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PostPosted: Thu Jul 10, 2014 10:51 am 
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Joined: Sun May 04, 2014 11:08 am
Posts: 69
Location: Rochester NY
I was going to check the 4 mast cup screws mentioned on another thread to determine if they were tight or not when I noticed that there was a pool of water covering the screws. I also have water is the rear "pole holder" tubes and probably in a few other places. I get my boat out of the water and place it on my trailer, I then wheel it into my garage and remove the seats and open the hatches for drying.

Do you guys tip the boat over to remove this sort of pooling after you spray the boat down at the end of the day? That would be a lot of work because I would have to take the boat off the trailer and then tip it and put it back on the trailer, all in my driveway.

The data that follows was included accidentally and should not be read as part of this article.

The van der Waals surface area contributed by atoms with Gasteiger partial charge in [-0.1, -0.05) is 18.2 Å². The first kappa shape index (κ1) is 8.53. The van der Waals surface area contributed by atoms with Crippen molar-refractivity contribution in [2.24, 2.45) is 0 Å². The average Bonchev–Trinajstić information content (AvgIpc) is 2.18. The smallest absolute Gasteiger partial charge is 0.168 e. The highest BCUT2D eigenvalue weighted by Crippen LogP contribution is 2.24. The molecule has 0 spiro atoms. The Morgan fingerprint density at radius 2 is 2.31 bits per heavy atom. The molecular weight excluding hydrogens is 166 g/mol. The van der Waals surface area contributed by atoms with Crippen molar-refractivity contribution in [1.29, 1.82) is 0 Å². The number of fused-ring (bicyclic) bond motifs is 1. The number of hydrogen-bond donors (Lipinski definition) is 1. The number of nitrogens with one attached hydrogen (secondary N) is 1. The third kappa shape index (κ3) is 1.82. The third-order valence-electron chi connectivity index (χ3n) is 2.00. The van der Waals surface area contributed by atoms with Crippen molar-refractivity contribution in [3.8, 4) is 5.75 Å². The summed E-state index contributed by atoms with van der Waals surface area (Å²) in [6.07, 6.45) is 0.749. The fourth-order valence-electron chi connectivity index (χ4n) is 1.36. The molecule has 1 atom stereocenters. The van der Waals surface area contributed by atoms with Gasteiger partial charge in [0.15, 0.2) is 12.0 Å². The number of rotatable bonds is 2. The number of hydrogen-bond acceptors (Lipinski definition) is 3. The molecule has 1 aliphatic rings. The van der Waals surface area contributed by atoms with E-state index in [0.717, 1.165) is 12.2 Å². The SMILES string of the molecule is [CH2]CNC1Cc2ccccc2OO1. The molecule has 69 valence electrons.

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PostPosted: Thu Jul 10, 2014 11:04 am 
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Joined: Thu Jul 07, 2011 12:57 pm
Posts: 183
Location: Delaware Coast
I flush those areas good when I rinse the boat down then use leaf blower to dry the boat as much as possible, then use a turkey baster to remove the water that is left in those areas.


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PostPosted: Thu Jul 10, 2014 1:06 pm 
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Joined: Fri Oct 25, 2013 8:58 am
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i use a cheap siphon pump to get it out as much as possible after also rinsing it with fresh water.